During my holidays, I read two fantastic books about problem solving and focusing on the important stuff. "Range" by David Epstein fascinated me in that there are plenty of examples demonstrating how people without specialized knowledge in a particular area could find solutions to problems where the best experts got stuck. The book rejects the common believe one has to start and specialize early in order to really get good at something. It lists plenty of famous people in the world having demonstrated the contrary such as Roger Federer, Vincent Van Gogh, Dave Brubeck, etc.
Experimenting in your career, trying out different stuff broadens the skill to look at problems from different angles and find solutions that are much more difficult to identifiy if you can't get out of your box. It explains also the success story of Nintendo which once was a small company and not very attractive to high talented graduates.
The other book "Simplicity" by Benedikt Weibel, former CEO of Swiss Railway Corporation (SBB"), goes into a similar direction with other and less detailed examples. He analyzes how the best chess players think in terms of patterns and how to focus on the essential stuff. Less is more. Weibel encourages to make more use of checklists and he also makes a heretical remark when he says that "without a great checklist, Sullenberger had not managed to bring down the Airbus on the Hudson savely" (that's not really my opinion. I think it was a mixture of all, great experience, courage, and a little bit of luck).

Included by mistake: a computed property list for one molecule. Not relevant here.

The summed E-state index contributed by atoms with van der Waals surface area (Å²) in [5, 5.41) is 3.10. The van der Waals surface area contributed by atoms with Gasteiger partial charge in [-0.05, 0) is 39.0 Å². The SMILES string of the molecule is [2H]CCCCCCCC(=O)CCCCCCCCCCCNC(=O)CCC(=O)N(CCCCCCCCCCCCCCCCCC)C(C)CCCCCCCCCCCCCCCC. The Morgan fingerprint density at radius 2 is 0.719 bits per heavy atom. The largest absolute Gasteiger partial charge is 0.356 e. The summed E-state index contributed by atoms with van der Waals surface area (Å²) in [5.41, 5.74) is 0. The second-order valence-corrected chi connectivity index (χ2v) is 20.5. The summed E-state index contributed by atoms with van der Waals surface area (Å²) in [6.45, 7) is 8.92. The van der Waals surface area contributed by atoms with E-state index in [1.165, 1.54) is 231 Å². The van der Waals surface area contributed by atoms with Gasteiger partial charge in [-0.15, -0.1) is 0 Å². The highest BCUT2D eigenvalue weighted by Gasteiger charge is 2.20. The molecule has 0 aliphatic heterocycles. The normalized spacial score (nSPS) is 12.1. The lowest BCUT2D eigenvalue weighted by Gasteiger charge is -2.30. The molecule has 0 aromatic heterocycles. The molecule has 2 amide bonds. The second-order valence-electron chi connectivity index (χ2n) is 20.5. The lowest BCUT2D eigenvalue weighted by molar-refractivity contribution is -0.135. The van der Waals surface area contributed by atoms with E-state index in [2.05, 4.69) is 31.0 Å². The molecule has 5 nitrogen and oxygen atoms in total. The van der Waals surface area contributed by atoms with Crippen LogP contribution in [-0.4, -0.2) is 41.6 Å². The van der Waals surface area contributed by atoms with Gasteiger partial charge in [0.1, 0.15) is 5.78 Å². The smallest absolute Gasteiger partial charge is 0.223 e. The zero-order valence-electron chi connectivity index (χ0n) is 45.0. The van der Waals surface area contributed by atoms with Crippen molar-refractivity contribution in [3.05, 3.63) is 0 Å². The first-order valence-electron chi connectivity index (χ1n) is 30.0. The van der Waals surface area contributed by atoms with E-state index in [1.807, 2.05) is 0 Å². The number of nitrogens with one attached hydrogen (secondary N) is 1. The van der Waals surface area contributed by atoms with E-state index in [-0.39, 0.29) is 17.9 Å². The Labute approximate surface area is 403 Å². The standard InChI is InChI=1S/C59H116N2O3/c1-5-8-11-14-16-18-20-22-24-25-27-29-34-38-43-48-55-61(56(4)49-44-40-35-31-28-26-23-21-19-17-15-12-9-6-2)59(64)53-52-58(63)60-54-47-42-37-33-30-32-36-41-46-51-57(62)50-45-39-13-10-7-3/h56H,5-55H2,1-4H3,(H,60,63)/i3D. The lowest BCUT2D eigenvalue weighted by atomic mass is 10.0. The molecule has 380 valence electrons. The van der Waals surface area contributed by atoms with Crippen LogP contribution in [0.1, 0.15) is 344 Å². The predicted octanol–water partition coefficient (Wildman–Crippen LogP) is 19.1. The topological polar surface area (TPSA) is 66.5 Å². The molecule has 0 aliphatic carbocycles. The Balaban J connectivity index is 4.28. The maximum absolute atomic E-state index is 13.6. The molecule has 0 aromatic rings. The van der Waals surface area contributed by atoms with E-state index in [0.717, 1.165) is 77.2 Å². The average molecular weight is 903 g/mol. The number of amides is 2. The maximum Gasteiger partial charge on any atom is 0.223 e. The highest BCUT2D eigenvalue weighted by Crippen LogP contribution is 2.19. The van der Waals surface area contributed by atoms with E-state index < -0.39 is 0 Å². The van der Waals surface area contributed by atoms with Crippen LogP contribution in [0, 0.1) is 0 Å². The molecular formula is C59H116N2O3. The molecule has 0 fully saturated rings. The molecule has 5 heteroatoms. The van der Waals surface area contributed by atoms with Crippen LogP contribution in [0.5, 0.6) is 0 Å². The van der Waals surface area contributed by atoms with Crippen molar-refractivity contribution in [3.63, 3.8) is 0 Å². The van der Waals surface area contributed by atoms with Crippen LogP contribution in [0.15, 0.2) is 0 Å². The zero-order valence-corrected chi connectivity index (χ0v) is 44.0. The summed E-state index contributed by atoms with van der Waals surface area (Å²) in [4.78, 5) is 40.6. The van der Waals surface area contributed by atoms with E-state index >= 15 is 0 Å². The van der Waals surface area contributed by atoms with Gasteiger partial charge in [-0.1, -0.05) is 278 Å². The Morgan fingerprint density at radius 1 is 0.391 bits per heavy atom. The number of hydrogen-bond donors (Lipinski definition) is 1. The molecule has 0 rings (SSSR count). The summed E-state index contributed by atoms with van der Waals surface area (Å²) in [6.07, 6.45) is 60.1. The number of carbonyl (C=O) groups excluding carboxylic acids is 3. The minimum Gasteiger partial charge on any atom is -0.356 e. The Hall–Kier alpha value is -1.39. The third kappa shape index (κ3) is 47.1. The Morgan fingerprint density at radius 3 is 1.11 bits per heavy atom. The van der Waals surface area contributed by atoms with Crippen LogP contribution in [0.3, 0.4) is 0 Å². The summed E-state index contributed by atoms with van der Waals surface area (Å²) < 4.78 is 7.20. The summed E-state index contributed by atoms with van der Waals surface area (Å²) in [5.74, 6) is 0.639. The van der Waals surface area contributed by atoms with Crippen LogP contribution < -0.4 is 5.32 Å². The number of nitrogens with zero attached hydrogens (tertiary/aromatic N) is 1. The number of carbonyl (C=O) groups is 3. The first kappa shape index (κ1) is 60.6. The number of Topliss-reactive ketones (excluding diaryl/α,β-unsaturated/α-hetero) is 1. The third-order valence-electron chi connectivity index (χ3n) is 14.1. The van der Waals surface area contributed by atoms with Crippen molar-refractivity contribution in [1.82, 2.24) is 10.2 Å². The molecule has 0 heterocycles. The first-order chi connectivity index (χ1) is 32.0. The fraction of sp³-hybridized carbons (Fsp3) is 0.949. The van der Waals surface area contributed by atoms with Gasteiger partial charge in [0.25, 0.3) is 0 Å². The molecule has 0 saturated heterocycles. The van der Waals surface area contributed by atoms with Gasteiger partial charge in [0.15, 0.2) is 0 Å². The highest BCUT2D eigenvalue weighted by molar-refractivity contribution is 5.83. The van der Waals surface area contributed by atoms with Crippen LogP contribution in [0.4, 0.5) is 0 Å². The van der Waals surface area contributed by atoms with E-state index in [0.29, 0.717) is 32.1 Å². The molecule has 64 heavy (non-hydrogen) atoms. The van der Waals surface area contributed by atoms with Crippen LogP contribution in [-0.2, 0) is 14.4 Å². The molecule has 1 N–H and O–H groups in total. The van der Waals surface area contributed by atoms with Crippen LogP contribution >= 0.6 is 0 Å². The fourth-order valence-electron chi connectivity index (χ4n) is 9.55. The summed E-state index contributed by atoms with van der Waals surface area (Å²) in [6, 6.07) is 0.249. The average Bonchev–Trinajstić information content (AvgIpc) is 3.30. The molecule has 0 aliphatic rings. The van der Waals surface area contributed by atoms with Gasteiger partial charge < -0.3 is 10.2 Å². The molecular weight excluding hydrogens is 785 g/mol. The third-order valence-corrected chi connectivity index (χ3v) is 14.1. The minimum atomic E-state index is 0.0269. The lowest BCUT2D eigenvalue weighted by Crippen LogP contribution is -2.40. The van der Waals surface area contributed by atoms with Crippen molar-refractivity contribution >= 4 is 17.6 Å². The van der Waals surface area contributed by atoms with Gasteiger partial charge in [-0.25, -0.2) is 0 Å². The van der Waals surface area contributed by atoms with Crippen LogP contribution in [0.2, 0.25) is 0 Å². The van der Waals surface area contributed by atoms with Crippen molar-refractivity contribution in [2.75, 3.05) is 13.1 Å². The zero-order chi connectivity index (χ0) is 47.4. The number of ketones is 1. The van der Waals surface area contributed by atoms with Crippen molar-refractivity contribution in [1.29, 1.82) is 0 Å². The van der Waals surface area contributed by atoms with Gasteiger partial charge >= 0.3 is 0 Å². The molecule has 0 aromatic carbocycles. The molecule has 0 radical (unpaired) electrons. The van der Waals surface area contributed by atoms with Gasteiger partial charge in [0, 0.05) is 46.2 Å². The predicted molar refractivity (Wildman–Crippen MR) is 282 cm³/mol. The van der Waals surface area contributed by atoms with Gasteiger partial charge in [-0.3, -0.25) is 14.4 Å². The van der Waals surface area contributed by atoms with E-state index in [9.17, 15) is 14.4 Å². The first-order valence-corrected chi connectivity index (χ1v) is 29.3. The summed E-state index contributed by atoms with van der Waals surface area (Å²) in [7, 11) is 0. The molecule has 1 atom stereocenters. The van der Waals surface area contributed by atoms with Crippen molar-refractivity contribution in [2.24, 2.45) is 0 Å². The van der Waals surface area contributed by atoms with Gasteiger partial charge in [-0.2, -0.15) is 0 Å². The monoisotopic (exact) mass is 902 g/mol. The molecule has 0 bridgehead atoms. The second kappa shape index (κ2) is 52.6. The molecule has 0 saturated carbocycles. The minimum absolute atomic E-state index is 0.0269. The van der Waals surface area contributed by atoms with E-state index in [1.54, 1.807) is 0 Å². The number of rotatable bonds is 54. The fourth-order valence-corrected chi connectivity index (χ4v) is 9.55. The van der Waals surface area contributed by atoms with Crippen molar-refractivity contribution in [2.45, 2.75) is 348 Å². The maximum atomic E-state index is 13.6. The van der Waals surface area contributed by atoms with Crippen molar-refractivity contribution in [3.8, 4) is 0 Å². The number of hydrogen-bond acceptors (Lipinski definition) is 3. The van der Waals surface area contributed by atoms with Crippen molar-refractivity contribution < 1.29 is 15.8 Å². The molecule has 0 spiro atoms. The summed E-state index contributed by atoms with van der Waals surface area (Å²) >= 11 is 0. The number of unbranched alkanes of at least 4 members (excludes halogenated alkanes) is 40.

Big Data is an interesting tool, but it is not solving our problems and it is not free of failure (examples in the book). I am not advertizing but simply sharing my thoughts on two great books full of valuable hints and references although I know, it will be difficult to not fall back into old habits.
Interesting related reading:
- The Carter Racing Case Study: https://www.academia.edu/20358932/Carter_racing_case
- The missing bullet: https://onebiteblog.com/finding-the-missing-bullet-holes/